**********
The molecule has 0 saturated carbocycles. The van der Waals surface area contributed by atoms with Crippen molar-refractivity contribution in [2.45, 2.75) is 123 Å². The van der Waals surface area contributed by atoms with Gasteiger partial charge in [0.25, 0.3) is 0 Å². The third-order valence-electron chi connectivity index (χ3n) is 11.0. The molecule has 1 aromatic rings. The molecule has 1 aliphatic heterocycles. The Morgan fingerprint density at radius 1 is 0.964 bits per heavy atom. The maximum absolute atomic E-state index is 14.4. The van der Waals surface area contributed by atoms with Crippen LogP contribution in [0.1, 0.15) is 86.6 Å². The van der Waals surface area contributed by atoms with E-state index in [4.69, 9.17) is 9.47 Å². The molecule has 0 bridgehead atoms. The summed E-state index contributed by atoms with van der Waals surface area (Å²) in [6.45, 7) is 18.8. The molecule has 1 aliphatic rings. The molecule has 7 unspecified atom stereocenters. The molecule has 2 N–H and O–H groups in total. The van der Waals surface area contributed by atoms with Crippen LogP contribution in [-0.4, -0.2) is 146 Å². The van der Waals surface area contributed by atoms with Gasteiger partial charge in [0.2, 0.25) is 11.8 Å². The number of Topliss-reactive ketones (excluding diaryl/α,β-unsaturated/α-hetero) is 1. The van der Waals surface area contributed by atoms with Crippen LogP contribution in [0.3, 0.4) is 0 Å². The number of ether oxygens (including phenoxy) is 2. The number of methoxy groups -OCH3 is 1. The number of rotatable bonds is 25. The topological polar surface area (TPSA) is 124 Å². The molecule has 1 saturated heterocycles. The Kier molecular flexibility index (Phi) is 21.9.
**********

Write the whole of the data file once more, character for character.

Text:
The molecule has 0 saturated carbocycles. The van der Waals surface area contributed by atoms with Crippen molar-refractivity contribution in [2.45, 2.75) is 123 Å². The van der Waals surface area contributed by atoms with Gasteiger partial charge in [0.25, 0.3) is 0 Å². The third-order valence-electron chi connectivity index (χ3n) is 11.0. The molecule has 1 aromatic rings. The molecule has 1 aliphatic heterocycles. The Morgan fingerprint density at radius 1 is 0.964 bits per heavy atom. The maximum absolute atomic E-state index is 14.4. The van der Waals surface area contributed by atoms with Crippen LogP contribution in [0.1, 0.15) is 86.6 Å². The van der Waals surface area contributed by atoms with E-state index in [4.69, 9.17) is 9.47 Å². The molecule has 0 bridgehead atoms. The summed E-state index contributed by atoms with van der Waals surface area (Å²) in [6.45, 7) is 18.8. The molecule has 1 aliphatic rings. The molecule has 7 unspecified atom stereocenters. The molecule has 2 N–H and O–H groups in total. The van der Waals surface area contributed by atoms with Crippen LogP contribution in [-0.4, -0.2) is 146 Å². The van der Waals surface area contributed by atoms with Gasteiger partial charge in [0.2, 0.25) is 11.8 Å². The number of Topliss-reactive ketones (excluding diaryl/α,β-unsaturated/α-hetero) is 1. The van der Waals surface area contributed by atoms with Crippen LogP contribution in [0.3, 0.4) is 0 Å². The number of ether oxygens (including phenoxy) is 2. The number of methoxy groups -OCH3 is 1. The number of rotatable bonds is 25. The topological polar surface area (TPSA) is 124 Å². The molecule has 1 saturated heterocycles. The Kier molecular flexibility index (Phi) is 21.9.